The Changing Face Of Protest: In marked contrast to the theologically- and ideologically-driven protest movements of the 1960s, 70s and 80s, contemporary protest, like this demonstration against the latest Israeli assault on Gaza, tends to be led by those whose stake in the identified violation of individual and/or collective identity is perceived to be the greatest. Photograph by GPJA.
PROTESTS against Israel’s latest invasion of Gaza are gathering momentum. In Auckland the rallies and marches of the last two Saturdays have drawn thousands to Aotea Square and Queen Street. Hundreds more have marched in Wellington. More action is planned. The protest organisers are now vowing to rally and march every Saturday until the Israeli Defence Force ceases its assault upon the beleaguered Palestinian enclave.
Viewed from an historical perspective these protests would appear, at least superficially, to conform to the templates laid down by the protest movements of the 1960s, 70s and 80s. Like the current movement in support of the Palestinian people, the movements against sporting contacts with Apartheid South Africa, nuclear weapons, and the war in Vietnam grew out of New Zealanders’ conscientious objection to conflicts flaring far beyond their country’s shores.
The prime movers of these earlier protests were drawn, overwhelmingly, from the churches, the trade unions and the universities. For the most part their motivation was straightforward moral revulsion. The Sharpeville Massacre of 1960; the nuclear war-gamers’ apocalyptic doctrine of Mutual Assured Destruction; the technology-driven carnage being visited upon the Vietnamese; all of these horrors stirred into action the muscular Christian ideals which, ever since the days of the Church Missionary Society, have played such an influential role in shaping New Zealand society.
Inevitably there was an element of smug condescension in these demonstrations of Christian charity. In the warm glow of the post-war boom many New Zealanders believed their little country came about as close to social perfection as it was possible to get in an imperfect world. With its “exemplary” race relations, its cradle-to-grave welfare state and its convenient amnesia concerning the nation’s disgraceful colonial conduct in Samoa, “progressive” New Zealand felt entirely justified in protesting against the rest of the world’s moral delinquency. How could “God’s Own Country” do less?
Playing the part of yeast in all this liberal Christian white-bread were the tiny communist parties. To the worthy moralism of the churches these Marxist missionaries added the sharp-edged arguments of socialist anti-imperialism. Though they were careful never to say so directly, implicit in their criticism of New Zealand’s diplomatic and military allegiances was the clear suggestion that we had taken up our position on the wrong side – not just of the Cold War but of History itself.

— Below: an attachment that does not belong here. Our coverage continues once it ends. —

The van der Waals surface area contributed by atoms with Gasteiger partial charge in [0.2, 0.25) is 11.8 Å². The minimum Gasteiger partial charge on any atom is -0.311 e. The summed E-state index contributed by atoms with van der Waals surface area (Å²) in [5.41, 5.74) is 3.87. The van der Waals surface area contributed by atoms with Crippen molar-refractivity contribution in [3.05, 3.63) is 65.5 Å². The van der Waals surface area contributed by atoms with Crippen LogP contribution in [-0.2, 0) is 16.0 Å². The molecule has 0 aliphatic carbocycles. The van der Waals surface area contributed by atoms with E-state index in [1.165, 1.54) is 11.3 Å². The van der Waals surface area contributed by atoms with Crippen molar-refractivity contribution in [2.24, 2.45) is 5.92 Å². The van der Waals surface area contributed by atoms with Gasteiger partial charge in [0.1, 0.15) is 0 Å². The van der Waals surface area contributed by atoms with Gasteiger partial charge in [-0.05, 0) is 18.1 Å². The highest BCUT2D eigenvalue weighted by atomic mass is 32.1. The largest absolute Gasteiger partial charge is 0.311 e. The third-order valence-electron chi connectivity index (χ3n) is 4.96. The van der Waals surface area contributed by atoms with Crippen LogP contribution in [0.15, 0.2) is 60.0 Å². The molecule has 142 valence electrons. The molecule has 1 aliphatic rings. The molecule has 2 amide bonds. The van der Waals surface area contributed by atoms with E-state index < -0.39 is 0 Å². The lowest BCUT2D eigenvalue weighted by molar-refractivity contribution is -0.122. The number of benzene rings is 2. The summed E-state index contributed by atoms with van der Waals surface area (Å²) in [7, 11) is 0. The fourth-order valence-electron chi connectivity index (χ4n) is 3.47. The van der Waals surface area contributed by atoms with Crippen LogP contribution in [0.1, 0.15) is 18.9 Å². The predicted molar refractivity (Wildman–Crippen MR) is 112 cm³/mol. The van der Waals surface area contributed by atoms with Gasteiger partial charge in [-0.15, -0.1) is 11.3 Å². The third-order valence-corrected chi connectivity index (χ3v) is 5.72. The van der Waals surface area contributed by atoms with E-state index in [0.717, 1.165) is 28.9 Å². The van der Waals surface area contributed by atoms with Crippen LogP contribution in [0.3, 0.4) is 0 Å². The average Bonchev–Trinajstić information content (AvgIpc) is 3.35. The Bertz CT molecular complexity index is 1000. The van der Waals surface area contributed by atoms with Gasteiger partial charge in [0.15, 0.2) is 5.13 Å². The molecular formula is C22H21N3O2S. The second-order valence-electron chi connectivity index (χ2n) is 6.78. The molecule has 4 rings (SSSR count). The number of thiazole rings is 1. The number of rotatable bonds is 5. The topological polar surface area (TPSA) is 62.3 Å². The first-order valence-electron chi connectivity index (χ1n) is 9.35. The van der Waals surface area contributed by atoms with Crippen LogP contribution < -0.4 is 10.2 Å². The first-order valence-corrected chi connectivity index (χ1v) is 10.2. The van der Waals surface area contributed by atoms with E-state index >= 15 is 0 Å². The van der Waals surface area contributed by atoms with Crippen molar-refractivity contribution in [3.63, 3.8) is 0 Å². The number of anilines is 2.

Wielding influence out of all proportion to their numbers, the communists would have been even more persuasive if their loyalties had not been divided between the gospels of Lenin, Mao and Leon Trotsky. The intensity of the struggles waged by the Communist Party of New Zealand (Beijing) against the Socialist Unity Party (Moscow) and by the Workers Communist League (Mao) against the Socialist Action League (Trotsky) rivalled that directed against the running-dogs of Capitalism themselves!
But regardless of whether the deities they worshipped were religious or secular, the leaders of New Zealand’s protest movements shared a common assumption that their respective doctrines were universally applicable. Black or White, Male or Female – everyone was welcome in God’s Kingdom/the Proletarian Paradise. What united human-beings was more important than what divided them.
It was only after the most convulsive protests in New Zealand history: the Springbok Tour Protests of 1981; that these universalist assumptions began to be challenged. Maori demanded to know what middle-class Pakehas could possibly know about racial and colonial oppression. Women wondered how men who preached racial equality could be so blind to inequality between the sexes. Gays struggled to make the straight world understand how oppressive a universal definition of sexuality could be.
The things that divided human-beings were important too. The new left-wing catechism now held that people define themselves less by the qualities they share with everybody else than by the attributes peculiar to themselves and those similarly identified: gender; ethnicity; sexuality; nationality; religion.
In this, the age of identity politics, protest activity operates according to a very different set of rules. The idea that New Zealanders per se might launch a series of nationwide protests inspired simply by Israel’s abrogation of universal moral values would quickly be challenged by persons and groups representative of the people most directly involved. In the case of Gaza and in descending order: by Palestinians; fellow Arabs and Muslims; people similarly victimised by imperialist oppression; and only then by “ordinary” New Zealanders – who must, of course, acknowledge the leadership and political objectives of those at the summit of the identity hierarchy.
And so the anti-Israeli protesters chant “Palestine will be free – from the river to the sea!” And no one who expects to be invited back dreams of asking: “Free in what way? Do you mean two free and independent states living side-by-side in peace? Or, do you mean that from the River Jordan to the Mediterranean, Palestine will be free of Jews?”
Because there’s a big difference.
This essay was originally published in The Press of Tuesday, 29 July 2014.